The New Suns manifesto.Posted: October 11, 2015
Hey all. My patrons have known this for awhile now, but I’m stopping writing the column New Suns. It has nothing to do with how fiercely I believe in its philosophy, nor how generous and gracious Electric Literature was in hosting it; and everything to do with some stark realities in my life that came to the fore very soon after I started writing it. You can read the full explanation here, which I just opened to the public.
As you can see in the comments, I was, and remain, overwhelmed by the generous spirit of my patrons. And you can also see that the Patreon is NOT going away, but is continuing in a different form (about which I already have some exciting news; stay tuned…) But meanwhile, I wanted to find a place for the original manifesto to live on the Internet. Because it IS a four-alarm fuck-this deep-truth response to the bullshit in arts criticism about what constitutes “mainstream” and how it must change, and I stand by it.
More soon, mis queridas.
You might have read about how I had a culture column at Wired, and then didn’t, after I pitched a bunch of artists that included a lot of women, queers, and people of color. I got the response, ‘we only do pop culture’. To which I responded, ‘Are you interested in helping decide what pop culture is in the first place?’
I never got a reply.
There’s no way for me to say what was going on behind the scenes. What I can say is that unconscious bias is a fact, in aggregate; and that the white male gaze counts on silence, in aggregate. So this time, I spoke up.
The response was (and continues to be) overwhelming. The post got a lot of attention, including coverage in The New Republic. Lots of people from around the world via Twitter, Facebook, DM, PM, blog comment, text, and private email called for the column to have a home elsewhere. And behind the scenes, that’s exactly what’s happening. Right now, it’s not a question of whether the column would have a home, but where. That’s a great thing.
But Wired, being Wired, had money. Most of the places offering to host the column can’t pay the rate that Wired could. But writing is how I make a living, and I already do plenty of it for free. So to make the column good, I have to make enough money to justify the time I devote to it.
So here’s my deal with you:
(1) The rate Wired would have paid me was fifty cents per word, or roughly $500 for 1000 words. Patreon takes 5% and credit card and transfer fees add up to around another 5%. So if we reach $550 per column, I launch the column.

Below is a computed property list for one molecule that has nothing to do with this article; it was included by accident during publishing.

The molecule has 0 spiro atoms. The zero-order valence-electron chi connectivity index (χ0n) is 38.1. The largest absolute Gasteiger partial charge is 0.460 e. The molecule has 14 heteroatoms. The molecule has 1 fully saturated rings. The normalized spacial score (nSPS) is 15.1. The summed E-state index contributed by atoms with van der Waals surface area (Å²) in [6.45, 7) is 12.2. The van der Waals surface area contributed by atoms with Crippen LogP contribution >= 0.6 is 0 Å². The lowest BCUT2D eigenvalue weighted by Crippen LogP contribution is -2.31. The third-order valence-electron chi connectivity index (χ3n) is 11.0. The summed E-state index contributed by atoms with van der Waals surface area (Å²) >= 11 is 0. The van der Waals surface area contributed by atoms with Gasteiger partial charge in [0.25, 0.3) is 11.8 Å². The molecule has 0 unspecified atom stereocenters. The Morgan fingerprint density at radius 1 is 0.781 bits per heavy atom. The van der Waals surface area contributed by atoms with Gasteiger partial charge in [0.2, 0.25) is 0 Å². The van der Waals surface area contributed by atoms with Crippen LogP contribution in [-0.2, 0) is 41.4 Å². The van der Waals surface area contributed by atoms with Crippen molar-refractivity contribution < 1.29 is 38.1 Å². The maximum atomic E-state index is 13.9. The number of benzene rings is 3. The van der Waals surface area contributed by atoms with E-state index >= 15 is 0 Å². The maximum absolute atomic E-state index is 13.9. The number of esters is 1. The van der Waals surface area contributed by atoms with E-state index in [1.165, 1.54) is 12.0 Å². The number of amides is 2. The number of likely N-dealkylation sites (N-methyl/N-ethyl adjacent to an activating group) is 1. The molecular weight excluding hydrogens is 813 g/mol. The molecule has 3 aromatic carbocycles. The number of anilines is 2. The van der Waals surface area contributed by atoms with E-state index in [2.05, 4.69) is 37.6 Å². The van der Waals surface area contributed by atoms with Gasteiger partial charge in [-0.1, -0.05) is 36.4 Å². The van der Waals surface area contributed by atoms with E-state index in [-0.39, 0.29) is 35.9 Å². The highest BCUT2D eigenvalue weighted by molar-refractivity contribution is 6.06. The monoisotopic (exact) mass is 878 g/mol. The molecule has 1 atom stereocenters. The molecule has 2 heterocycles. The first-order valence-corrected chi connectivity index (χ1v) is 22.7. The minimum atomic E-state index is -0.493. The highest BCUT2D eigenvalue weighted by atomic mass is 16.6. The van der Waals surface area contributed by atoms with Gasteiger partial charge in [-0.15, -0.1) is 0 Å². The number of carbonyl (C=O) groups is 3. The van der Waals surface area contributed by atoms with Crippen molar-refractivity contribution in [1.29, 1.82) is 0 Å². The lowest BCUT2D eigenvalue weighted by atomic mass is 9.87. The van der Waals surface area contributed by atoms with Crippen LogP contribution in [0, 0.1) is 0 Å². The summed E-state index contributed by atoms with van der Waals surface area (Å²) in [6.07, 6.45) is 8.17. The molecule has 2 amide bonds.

(2) For a year, I promise no less than one column a month, and no more than two columns a month.
(3) If you support the column, YOU can use Patreon to post artists whose work you want me to see.
(4) WHAT IS THE COLUMN, ANYWAY? Hey, great question. It’s about artists who create the future through their work. The founding assumptions being:
That it is possible to divert the mainstream.
That artists are the first architects of our common reality.*
That that future is already here, and it’s just a matter of those who see it and those who don’t.
That art and social change are lovers, and always have been.
That genre, like gender, is a construct of the past.**
That the United States is not the center nor the leader of world culture.
That science, art, and religion are all impulses of the same human capacity for wonder.
That the majority of humankind is brown women, and those artists’ work will be privileged above all others without hesitation or apology.
That “mainstream American art” is almost exclusively created from within, and to serve, the white male colonial gaze. That is an established fact that requires no further proof or validation going forward.
…I guess some would think of the above as “radical.” To me, it’s the most basic shit possible.
Here are some artists I want to talk to about the futures they’re making:
Ana Lily Amirpour. Ayesha Siddiqi. Nnedi Okorafor. Angel Haze. Hye Yun Park. Sofia Samatar. Daniel José Older. Meshell Ndegeocello. Ana Tijoux. Usman Tanveer Malik. Shirlette Ammons. DJRang. Alaya Dawn Johnson. Skylar Gudasz. Shirin-Banou Barghi. Jeff VanderMeer. Saleem Reshamwala. Ted Chiang. Dessa. Clint Smith. Lupita Nyong’o. Priyanka Chopra. Delano Dunn. Zadie Smith. Amanda Palmer. Chimamanda Ngozi Adichie. Howard Craft. Nalo Hopkinson. Young Jean Lee. Janelle Monae. Danielle Durchslag. Kim Stanley Robinson. Lauryn Hill. Hari Nef. Elnathan John. Habib Yazdi. Kristine Stolakis.
Who gets to decide what pop culture is in the first place?
And we will.
*Credit: Walidah Imarisha, “Rewriting the Future.”
***I’m white. This doesn’t make me “objective.” In a racist society, there’s no such thing as a neutral position. So here’s my subjective position as I understand it: being white means having profound privilege, and for me personally, I intend to use that privilege to redistribute power. I wrote more about that in The Atlantic. If you have any thoughts about this, I would love to hear them at @monicabyrne13.